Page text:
History of Lyles-Crouch
Knowing Our School’s History: Introducing Mr. Lyles and Mrs. CrouchDuring segregation, when white and African American students attended separate schools, many schools for blacks bore the names of prominent black historical figures, like Frederick Douglass and Booker T. Washington. But in the early 20th century, Alexandria named its schools in honor of the City’s early African American educators. Parker-Gray School, which opened in 1920, was named for John F. Parker, the principal of the Snowden School where African American boys once attended, and Sarah A. Gray, who served as principal of the Hallowell School where African American girls went to school.
In 1934, Alexandria announced plans to open a new school to serve to the growing black community on the south side of the city. Located in an old silk factory, Lyles-Crouch opened in 1935. Like Parker-Gray, Lyles-Crouch was named to recognize the contributions of two local educators of color — Rozier D. Lyles and Jane A. Solomon Crouch.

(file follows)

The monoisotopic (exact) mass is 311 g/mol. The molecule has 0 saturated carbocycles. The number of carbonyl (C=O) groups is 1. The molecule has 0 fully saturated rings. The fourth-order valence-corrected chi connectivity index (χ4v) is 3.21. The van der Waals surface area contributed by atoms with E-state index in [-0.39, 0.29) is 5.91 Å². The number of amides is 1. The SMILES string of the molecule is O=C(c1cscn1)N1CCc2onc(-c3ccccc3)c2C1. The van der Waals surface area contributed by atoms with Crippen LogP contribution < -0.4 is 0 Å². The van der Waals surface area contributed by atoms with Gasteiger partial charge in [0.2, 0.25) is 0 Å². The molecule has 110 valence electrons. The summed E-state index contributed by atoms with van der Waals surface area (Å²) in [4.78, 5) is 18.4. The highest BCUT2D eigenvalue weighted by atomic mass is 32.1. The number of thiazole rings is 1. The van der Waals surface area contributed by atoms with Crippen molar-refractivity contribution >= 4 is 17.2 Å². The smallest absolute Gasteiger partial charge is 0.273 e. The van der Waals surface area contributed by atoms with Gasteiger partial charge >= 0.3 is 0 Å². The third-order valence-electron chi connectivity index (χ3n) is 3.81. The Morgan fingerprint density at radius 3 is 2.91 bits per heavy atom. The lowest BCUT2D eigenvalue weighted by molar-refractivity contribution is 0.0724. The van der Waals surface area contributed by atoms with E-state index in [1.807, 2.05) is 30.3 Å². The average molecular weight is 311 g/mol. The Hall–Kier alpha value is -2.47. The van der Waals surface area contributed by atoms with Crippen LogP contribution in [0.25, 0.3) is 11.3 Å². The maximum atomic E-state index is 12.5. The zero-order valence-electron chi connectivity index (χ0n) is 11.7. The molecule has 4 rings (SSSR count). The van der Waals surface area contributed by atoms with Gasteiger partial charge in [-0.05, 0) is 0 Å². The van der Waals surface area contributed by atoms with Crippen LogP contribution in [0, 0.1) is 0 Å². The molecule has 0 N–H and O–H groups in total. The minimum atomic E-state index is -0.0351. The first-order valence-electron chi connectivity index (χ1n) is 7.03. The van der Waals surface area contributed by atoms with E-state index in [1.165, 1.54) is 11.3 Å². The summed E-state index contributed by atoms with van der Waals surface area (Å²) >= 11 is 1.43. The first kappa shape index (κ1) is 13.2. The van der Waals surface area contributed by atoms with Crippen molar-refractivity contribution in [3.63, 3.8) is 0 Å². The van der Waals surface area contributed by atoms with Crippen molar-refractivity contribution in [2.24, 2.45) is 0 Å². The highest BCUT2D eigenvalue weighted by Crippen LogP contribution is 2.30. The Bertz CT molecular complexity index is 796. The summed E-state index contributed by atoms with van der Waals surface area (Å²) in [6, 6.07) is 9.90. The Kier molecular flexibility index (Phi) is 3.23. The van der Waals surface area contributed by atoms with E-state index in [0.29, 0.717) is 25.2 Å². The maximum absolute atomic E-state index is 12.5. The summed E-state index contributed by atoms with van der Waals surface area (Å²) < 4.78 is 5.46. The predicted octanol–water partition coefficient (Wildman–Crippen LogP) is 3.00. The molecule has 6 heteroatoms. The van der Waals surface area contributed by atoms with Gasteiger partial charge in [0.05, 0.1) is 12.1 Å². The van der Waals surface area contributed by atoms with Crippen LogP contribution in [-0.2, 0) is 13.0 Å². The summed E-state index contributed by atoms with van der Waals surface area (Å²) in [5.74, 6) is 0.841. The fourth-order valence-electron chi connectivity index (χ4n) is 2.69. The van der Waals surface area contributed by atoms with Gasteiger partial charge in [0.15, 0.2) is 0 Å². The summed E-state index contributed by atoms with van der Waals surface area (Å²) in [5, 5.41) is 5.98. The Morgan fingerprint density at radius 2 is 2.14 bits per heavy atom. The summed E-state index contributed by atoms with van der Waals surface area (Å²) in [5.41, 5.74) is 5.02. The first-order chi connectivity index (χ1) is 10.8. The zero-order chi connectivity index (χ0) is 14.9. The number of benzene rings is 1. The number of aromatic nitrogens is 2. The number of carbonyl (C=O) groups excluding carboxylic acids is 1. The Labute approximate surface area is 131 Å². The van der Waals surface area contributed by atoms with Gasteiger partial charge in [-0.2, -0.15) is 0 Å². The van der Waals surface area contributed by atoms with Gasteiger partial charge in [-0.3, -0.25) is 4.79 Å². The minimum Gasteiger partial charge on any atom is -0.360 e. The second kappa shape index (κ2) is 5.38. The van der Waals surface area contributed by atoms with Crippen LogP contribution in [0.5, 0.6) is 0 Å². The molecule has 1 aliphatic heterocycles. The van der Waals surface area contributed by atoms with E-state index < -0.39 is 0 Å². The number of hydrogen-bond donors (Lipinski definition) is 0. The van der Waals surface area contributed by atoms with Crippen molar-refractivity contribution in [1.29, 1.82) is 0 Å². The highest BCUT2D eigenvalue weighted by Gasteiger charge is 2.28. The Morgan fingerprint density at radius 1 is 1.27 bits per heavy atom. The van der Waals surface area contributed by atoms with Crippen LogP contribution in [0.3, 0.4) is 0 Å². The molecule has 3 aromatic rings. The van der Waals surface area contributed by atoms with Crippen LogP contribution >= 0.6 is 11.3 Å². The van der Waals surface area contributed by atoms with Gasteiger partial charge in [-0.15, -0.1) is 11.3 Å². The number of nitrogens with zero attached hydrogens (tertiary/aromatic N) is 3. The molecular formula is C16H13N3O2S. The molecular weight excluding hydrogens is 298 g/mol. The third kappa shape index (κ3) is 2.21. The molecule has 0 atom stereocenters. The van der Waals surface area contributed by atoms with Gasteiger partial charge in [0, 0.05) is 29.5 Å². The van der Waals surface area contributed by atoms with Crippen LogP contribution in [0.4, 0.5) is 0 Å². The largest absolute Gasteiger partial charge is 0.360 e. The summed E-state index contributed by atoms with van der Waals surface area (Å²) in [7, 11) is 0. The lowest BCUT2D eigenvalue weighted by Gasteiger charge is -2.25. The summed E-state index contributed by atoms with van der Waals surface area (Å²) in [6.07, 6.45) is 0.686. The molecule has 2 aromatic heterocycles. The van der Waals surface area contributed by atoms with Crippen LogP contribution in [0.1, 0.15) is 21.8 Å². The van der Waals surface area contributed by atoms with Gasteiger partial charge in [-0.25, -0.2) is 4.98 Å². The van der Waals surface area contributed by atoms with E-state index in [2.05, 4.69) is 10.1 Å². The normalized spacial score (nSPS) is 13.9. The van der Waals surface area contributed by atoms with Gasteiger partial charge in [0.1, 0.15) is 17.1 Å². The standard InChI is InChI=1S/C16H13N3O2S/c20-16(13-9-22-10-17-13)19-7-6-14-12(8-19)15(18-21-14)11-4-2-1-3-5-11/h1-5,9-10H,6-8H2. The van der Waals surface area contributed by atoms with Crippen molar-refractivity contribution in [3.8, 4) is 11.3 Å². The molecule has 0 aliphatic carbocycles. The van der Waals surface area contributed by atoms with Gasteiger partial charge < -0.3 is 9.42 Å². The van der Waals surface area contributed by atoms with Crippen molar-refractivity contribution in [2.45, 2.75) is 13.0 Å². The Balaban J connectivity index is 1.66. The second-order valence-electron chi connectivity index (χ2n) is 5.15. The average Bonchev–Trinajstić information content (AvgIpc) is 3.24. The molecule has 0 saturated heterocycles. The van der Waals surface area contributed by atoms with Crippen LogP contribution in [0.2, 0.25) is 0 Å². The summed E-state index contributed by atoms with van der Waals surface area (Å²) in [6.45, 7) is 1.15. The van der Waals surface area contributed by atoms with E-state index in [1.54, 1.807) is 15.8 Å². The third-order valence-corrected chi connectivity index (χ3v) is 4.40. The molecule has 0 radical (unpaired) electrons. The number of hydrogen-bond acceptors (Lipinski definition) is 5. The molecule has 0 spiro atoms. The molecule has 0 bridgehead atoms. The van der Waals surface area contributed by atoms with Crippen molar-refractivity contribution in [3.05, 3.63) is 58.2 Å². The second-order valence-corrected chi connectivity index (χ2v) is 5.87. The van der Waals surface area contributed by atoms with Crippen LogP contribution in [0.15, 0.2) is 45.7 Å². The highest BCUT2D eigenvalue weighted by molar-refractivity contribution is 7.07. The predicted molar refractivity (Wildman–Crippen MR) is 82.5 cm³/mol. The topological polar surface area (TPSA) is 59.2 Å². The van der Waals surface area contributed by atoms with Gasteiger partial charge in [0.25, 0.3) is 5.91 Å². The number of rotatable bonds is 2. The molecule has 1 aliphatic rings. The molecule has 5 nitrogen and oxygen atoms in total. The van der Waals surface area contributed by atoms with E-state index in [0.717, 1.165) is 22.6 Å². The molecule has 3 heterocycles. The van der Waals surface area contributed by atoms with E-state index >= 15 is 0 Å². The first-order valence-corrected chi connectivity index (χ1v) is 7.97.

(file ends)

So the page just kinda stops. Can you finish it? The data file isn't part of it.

Rozier D. Lyles was born in 1863 in Alexandria as a free person of color. Both his parents were born as free people. When Rozier's father, Reverend Richard H. Lyles, was a teenager, he worked for a white school that was run by the Hallowell family prior to the Civil War. His father's exposure to education might have been the spark that ignited
Rozier to become a teacher. The Lyles family had the means to educate Rozier and all their other children. In addition to being a reverend at Roberts Chapel (today Roberts Memorial United Methodist Church), Richard Lyles also worked as a caulker on ships. The Lyles family owned a number of real estate properties throughout Alexandria.
Rozier started teaching elementary school around 1883 at the Snowden School, Alexandria’s first public school for African American boys. In 1889, he married Mary Etta Henderson. By 1892, Mary had died from consumption and Mr. Lyles never married again. He continued to teach at Snowden School until Parker-Gray School opened in 1920, when he became one of eleven teachers selected to be the first teachers at the new school. He taught sixth grade and was known as a strict teacher who focused on mathematics, prompting his students to nickname him “Mr. Mathematics.” Mr. Lyles and his niece, Laura Dorsey, were teachers at the same school until he retired at the end of the school year in 1929.